Estimated read time: 3-4 minutes
After months of discussions and debate, surveys and presentations, the University of California Board of Regents will meet Wednesday to determine the fate of UCLA's planned move to the Big Ten in the summer of 2024.
One way or another, the saga will reach its conclusion following open and closed sessions that are scheduled to begin at 2:30 p.m. at the Luskin Conference Center at UCLA.
The chance of the governing board overturning the Bruins' move is "extremely unlikely," according to a source familiar with the process.
Rescinding any decision made by a campus chancellor — UCLA's Gene Block formalized the Big Ten entry on June 30 — could create a dangerous precedent within the UC system.
But it's not necessarily an all-or-nothing proposition for the regents. There's another option, one that could satisfy numerous factions: a UCLA "tax."
Our apologies if you thought there would be no math …
The loss of UCLA and USC — and the massive Southern California media market — will reduce annual revenue for the remaining Pac-12 members, including Cal. Projections range from as low as $30 million (per school per year) to as high as $35 million or $38 million.
(If the Bruins were to remain in the Pac-12 and provide an anchor in L.A., the annual revenue likely would increase by at least 10 percent for the conference.)
Meanwhile, UCLA is projected to receive at least $62.5 million annually — and perhaps as much as $70 million — from the Big Ten's media agreement, which was signed seven weeks after the Bruins and Trojans were officially accepted.
The regents are ultimately responsible for both the Berkeley and Westwood campuses.
By imposing a tax on UCLA that would essentially serve as a subsidy for Cal, the regents would help the Bears offset the expected reduction in revenue.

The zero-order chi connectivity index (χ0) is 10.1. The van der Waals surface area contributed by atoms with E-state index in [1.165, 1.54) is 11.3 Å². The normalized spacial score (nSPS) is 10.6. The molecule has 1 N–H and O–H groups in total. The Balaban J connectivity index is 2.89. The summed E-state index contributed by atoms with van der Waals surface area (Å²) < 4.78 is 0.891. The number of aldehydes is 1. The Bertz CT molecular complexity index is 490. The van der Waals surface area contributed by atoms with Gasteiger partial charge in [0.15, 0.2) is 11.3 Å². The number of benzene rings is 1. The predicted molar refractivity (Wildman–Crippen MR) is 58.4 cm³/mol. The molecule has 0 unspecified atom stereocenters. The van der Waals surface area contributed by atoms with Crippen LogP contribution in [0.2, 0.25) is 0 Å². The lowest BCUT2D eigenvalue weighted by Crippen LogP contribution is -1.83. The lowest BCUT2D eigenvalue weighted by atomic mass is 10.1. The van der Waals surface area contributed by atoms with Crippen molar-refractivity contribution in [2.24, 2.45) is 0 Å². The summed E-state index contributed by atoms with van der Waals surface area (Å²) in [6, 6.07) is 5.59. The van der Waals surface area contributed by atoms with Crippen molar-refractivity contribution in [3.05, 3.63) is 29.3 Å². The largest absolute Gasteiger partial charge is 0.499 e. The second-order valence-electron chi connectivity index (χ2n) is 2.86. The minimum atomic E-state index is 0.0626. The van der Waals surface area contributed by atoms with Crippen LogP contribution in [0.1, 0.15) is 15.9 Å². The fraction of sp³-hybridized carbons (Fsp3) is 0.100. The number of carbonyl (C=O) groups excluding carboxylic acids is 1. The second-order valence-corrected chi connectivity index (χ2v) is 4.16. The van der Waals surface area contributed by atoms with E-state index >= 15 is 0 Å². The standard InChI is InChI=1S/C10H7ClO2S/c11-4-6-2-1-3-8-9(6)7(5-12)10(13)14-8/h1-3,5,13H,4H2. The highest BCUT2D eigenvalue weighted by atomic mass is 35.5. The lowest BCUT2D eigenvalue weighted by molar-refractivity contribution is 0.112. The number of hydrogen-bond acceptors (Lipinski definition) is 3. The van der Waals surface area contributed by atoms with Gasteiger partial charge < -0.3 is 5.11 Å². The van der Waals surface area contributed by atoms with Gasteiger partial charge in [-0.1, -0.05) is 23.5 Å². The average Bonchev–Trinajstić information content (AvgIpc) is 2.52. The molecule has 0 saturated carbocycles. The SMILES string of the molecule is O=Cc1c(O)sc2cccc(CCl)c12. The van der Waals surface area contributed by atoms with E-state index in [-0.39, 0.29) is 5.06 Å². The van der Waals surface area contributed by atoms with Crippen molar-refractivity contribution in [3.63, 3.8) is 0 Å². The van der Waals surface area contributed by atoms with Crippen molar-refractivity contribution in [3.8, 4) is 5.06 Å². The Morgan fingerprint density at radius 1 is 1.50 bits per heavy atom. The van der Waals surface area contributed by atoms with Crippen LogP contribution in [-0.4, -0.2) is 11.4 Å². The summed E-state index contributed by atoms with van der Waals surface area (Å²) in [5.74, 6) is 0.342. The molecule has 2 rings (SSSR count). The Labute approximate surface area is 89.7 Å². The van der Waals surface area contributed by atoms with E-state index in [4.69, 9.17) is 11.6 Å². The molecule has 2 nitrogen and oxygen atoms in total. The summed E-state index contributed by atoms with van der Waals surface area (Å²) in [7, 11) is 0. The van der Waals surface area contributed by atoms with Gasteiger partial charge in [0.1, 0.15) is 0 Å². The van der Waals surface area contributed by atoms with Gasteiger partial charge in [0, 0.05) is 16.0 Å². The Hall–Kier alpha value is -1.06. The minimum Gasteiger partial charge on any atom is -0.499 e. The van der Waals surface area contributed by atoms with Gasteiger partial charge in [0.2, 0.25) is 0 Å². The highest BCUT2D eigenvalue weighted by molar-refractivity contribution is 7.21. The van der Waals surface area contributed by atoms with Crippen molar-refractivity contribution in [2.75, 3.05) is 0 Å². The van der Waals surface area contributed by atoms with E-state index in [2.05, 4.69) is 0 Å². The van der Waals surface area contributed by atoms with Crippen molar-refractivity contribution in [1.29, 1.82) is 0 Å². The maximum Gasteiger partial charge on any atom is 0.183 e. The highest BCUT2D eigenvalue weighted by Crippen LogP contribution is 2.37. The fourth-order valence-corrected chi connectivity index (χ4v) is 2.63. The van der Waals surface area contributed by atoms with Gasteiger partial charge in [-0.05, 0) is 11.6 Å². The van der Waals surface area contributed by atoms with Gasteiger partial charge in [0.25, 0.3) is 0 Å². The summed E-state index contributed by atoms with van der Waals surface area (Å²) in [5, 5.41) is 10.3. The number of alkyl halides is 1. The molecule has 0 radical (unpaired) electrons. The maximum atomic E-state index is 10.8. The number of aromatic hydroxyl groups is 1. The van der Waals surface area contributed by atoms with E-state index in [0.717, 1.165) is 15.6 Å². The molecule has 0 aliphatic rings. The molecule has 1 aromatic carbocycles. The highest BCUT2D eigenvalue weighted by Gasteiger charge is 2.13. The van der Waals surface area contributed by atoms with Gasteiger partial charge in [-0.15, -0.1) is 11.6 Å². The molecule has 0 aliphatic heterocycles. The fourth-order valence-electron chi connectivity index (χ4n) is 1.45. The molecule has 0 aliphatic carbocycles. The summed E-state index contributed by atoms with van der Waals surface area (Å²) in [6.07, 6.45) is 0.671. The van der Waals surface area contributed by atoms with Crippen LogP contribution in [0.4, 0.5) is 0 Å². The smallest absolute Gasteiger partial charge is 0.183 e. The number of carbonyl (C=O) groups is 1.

It would also serve as a political victory for California Gov. Gavin Newsom, who blasted UCLA for its lack of transparency in the Big Ten move.
"No big deal, I'm the governor of the state of California," Newsom told Fox 11 Los Angeles in July. "Maybe a bigger deal is I'm the chair of the UC regents. I read about it.
"Is it a good idea? Did we discuss the merits or demerits? I'm not aware that anyone did. So it was done in isolation. It was done without any regental oversight or support."
During a series of meetings this fall, the regents have addressed UCLA's decision on two fronts:
- The merits of rescinding the move, with all the legal and financial consequences; and
- The impact UCLA's exit could have on both campuses.
Are the travel demands for all UCLA athletes reasonable?
What impact could the reduced revenue have on Cal athletes?
After the board gathered at UCSF last month, regent John Perez used a football analogy when speaking to a small group of assembled reporters:
"This was a call made on the field, and now we're reviewing the call, seeing if there's some substantive reason why the call should be overturned."
Then he added:
"Regardless of whether they (UCLA) stay or go, regardless of whether Cal was impacted by the decision or not, what are our expectations for improvement of student-athlete experience everywhere?
"Those are the questions that are still actively there."
Guessing along with the regents is a fool's game, but don't ignore the potential for a so-called UCLA tax.
Funneling a portion of the Big Ten revenue to Berkeley could meet expectations for an improved athlete experience "everywhere" — and give Newsom a win.